The Week In Radio: Oldies show proves you can't always get what you want

 

Does all modern music sound the same to you? Do you hanker for the days when rock stars knew how to be rock stars? Does the sight of teenagers with their trousers at half-mast make your spleen explode? Have you – though you swore it would never happen – finally morphed into your parents? If so, perhaps it's time to embrace the inexorable slide towards an old age of liquidised ready-meals and Antiques Roadshow.

Alternatively, there is a place where you might just find respite from the soul-sapping banality of contemporary life. To those of a certain age and disposition, it is a glorious haven where X Factor hasn't been invented, where bums are firmly encased in trousers and where dubstep-loving youngsters fear to tread (or perhaps wouldn't be seen dead). It is Absolute 60s, a brand new digital-radio jukebox for those who believe pop began to lose its way with the rise of the Moog

Absolute 60s, along with the newly launched Absolute 70s, is the latest offspring of Absolute Radio (older siblings include Absolute 80s, which arrived in 2009, and Absolute 90s and 00s, both on air since last year) that trades unapologetically in nostalgia. Like heritage rock magazines, each channel's contents are pressed through a revisionist sieve and deal in what is deemed to be the acceptable end of the musical spectrum. Hence, Absolute 60s' mean-spirited refusal to play anything by Cliff Richard, a man whose snake hips and curled lip were once deemed a threat to the morality of the nation.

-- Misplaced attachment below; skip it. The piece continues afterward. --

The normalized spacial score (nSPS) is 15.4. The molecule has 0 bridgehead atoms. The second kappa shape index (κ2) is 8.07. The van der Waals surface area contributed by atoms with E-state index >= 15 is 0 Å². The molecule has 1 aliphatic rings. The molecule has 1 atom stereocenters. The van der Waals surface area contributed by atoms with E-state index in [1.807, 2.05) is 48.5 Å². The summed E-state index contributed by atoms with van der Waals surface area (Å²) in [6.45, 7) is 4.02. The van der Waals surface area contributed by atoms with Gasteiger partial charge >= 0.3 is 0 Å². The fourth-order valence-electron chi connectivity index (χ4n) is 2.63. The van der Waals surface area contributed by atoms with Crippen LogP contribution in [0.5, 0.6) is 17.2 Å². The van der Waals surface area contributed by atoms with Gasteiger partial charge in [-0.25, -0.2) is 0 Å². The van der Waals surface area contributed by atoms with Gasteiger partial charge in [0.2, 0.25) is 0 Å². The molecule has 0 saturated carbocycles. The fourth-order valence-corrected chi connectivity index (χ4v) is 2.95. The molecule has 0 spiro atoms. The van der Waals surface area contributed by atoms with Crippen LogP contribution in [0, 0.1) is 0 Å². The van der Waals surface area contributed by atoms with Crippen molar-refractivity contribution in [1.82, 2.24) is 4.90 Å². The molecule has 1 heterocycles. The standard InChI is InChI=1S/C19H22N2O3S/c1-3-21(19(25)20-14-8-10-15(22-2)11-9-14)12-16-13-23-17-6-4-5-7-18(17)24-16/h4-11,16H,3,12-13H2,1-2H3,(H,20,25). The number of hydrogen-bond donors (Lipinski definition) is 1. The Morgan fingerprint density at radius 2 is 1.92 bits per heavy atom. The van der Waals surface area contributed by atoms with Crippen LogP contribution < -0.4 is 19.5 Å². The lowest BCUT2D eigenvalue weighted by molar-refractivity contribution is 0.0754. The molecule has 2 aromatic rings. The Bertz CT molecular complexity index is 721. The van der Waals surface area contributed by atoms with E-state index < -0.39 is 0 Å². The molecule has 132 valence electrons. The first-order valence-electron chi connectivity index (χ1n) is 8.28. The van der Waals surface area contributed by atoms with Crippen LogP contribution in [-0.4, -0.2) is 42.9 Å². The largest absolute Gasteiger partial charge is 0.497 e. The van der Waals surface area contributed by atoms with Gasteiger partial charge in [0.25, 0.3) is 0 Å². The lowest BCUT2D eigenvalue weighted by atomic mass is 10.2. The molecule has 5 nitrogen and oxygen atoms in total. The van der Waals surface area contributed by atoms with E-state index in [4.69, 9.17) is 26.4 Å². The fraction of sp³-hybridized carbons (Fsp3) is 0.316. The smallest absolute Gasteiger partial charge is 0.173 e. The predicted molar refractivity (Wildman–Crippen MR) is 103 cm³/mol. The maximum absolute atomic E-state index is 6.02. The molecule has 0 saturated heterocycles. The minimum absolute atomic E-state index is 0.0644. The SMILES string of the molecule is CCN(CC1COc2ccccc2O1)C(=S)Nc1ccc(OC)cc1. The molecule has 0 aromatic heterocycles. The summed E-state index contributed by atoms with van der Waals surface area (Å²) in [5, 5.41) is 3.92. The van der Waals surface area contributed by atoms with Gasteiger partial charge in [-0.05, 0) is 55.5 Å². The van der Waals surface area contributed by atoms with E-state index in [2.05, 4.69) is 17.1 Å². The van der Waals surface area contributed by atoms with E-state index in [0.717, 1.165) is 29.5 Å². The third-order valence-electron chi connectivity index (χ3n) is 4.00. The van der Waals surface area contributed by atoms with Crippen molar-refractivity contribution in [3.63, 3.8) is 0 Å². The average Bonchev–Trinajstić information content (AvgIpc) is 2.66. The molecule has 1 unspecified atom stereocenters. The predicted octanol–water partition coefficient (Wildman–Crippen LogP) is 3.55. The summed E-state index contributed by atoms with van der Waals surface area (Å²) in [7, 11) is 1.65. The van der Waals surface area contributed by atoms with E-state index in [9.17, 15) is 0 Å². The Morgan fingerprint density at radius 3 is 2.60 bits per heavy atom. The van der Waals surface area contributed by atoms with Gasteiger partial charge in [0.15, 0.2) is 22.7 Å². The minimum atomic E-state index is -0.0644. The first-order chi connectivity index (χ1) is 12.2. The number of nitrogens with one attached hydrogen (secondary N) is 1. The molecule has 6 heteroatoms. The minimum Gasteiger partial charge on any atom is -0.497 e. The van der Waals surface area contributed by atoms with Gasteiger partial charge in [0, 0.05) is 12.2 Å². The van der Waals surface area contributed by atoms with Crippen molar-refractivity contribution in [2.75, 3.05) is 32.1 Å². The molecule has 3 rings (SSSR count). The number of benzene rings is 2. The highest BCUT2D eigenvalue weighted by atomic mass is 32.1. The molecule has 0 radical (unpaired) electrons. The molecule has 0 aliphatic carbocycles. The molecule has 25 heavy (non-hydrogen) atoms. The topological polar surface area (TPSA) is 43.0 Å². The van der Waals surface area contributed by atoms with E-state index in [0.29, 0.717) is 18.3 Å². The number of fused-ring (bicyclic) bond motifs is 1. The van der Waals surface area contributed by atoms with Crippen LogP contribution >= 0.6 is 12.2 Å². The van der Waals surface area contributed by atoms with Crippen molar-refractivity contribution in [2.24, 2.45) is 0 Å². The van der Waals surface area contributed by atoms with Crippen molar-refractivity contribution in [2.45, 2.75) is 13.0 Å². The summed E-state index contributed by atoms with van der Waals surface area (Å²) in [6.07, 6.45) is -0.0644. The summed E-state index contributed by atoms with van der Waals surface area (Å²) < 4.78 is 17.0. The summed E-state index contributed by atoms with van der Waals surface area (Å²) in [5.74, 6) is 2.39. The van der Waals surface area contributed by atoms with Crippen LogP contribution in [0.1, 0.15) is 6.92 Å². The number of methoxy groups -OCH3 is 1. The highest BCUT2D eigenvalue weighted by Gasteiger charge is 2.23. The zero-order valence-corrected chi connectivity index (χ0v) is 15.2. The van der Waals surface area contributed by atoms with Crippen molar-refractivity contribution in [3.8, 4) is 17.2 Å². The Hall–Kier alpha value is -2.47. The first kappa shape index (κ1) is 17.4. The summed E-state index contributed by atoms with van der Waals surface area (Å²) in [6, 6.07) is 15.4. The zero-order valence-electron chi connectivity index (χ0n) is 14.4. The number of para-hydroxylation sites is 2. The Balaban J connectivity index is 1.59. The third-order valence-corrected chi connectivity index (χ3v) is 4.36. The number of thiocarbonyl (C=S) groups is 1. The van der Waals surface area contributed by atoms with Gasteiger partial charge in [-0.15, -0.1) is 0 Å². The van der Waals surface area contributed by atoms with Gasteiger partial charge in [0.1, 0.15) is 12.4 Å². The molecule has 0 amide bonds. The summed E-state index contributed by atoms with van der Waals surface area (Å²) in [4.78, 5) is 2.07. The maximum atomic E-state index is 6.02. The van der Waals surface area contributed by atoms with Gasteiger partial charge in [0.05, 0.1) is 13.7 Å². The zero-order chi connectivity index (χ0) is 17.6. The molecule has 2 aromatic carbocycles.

Cliff-bashing aside, on paper such niche stations would seem like a smart idea. Carve up 50 years of rock and pop into separate decades rather than genres and, by rights, all tastes should be catered for. More crucially, for those producing it, it requires little in the way of manpower.

Pete Mitchell may be the primary daytime presenter on Absolute 60s but for a lot of the time there wasn't much for him to do beyond occasionally clear his throat, introduce a record and prove to listeners that he hadn't put his iPod on shuffle and gone to the pub. There were occasional interviews with musicians, though they weren't always as enlightening as you would hope. Perhaps it was a result of Mitchell's enforced silence for most of his show that, when he came to interview The Selecter's Pauline Black, she could barely get a word in. Meanwhile, a pre-recorded piece with Smashing Pumpkins' Billy Corgan exuded all the warmth of a man being interviewed at gunpoint.

A longer conversation with the producer and Chic co-founder Nile Rodgers over on Absolute 70s was more of an eye-opener, with Rodgers reminiscing about his drop-out parents who sold heroin to the stars; taking acid for the first time, aged 15, with Timothy Leary; and his sonic restyling of Diana Ross and David Bowie. It was a rare moment of detail and depth on a channel that otherwise has no higher purpose than to play records you already know.

Despite its endlessly repeated tagline "Home of The Beatles, Stones and Motown", Absolute 60s has a broad-enough playlist, but it's a determinedly mainstream one and I didn't always agree with the choices. This, ultimately, is the problem with jukebox radio. One person's perfect playlist is another person's idea of hell. In attempting to please everyone, you often end up pleasing no one.

Of course, if I ruled the airwaves I'd have Absolute Non-Stop The Smiths Apart From Their Last Album Which Had Its Moments But Wasn't a Patch On Their Earlier Work. But that's just me.

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